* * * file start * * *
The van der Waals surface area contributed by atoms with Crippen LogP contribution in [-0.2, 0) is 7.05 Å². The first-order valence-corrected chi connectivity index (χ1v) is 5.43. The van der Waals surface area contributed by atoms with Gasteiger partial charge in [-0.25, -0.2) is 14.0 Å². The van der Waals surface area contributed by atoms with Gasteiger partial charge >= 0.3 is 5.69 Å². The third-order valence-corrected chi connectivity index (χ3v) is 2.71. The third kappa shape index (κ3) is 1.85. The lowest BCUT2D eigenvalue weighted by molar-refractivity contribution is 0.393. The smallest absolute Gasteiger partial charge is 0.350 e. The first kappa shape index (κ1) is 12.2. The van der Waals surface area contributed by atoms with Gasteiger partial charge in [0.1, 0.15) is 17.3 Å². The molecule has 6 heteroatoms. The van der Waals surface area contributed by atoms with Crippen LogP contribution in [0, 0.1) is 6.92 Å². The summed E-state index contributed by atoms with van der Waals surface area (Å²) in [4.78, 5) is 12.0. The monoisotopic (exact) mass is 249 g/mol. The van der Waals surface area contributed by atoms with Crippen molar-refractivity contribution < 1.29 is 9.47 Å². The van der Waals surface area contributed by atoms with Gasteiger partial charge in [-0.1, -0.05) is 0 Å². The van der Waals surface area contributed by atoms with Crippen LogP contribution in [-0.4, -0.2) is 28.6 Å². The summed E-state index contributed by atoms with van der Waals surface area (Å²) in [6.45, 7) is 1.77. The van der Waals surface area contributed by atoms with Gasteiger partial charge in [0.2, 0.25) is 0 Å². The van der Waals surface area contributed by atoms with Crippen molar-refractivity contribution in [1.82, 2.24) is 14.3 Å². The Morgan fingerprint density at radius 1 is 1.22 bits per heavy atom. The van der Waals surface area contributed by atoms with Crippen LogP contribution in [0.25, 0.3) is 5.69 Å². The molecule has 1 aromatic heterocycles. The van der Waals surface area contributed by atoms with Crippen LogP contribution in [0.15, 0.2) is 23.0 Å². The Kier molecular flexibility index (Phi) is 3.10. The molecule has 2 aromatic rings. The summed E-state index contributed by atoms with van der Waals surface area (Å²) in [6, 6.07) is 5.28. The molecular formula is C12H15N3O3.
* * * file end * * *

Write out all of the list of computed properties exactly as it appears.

The van der Waals surface area contributed by atoms with Crippen LogP contribution in [-0.2, 0) is 7.05 Å². The first-order valence-corrected chi connectivity index (χ1v) is 5.43. The van der Waals surface area contributed by atoms with Gasteiger partial charge in [-0.25, -0.2) is 14.0 Å². The van der Waals surface area contributed by atoms with Gasteiger partial charge >= 0.3 is 5.69 Å². The third-order valence-corrected chi connectivity index (χ3v) is 2.71. The third kappa shape index (κ3) is 1.85. The lowest BCUT2D eigenvalue weighted by molar-refractivity contribution is 0.393. The smallest absolute Gasteiger partial charge is 0.350 e. The first kappa shape index (κ1) is 12.2. The van der Waals surface area contributed by atoms with Gasteiger partial charge in [0.1, 0.15) is 17.3 Å². The molecule has 6 heteroatoms. The van der Waals surface area contributed by atoms with Crippen LogP contribution in [0, 0.1) is 6.92 Å². The summed E-state index contributed by atoms with van der Waals surface area (Å²) in [4.78, 5) is 12.0. The monoisotopic (exact) mass is 249 g/mol. The van der Waals surface area contributed by atoms with Crippen molar-refractivity contribution < 1.29 is 9.47 Å². The van der Waals surface area contributed by atoms with Gasteiger partial charge in [-0.1, -0.05) is 0 Å². The van der Waals surface area contributed by atoms with Crippen LogP contribution in [-0.4, -0.2) is 28.6 Å². The summed E-state index contributed by atoms with van der Waals surface area (Å²) in [6.45, 7) is 1.77. The van der Waals surface area contributed by atoms with Gasteiger partial charge in [0.2, 0.25) is 0 Å². The van der Waals surface area contributed by atoms with Crippen molar-refractivity contribution in [1.82, 2.24) is 14.3 Å². The Morgan fingerprint density at radius 1 is 1.22 bits per heavy atom. The van der Waals surface area contributed by atoms with Crippen LogP contribution in [0.25, 0.3) is 5.69 Å². The molecule has 1 aromatic heterocycles. The van der Waals surface area contributed by atoms with Crippen LogP contribution in [0.15, 0.2) is 23.0 Å². The Kier molecular flexibility index (Phi) is 3.10. The molecule has 2 aromatic rings. The summed E-state index contributed by atoms with van der Waals surface area (Å²) in [6, 6.07) is 5.28. The molecular formula is C12H15N3O3.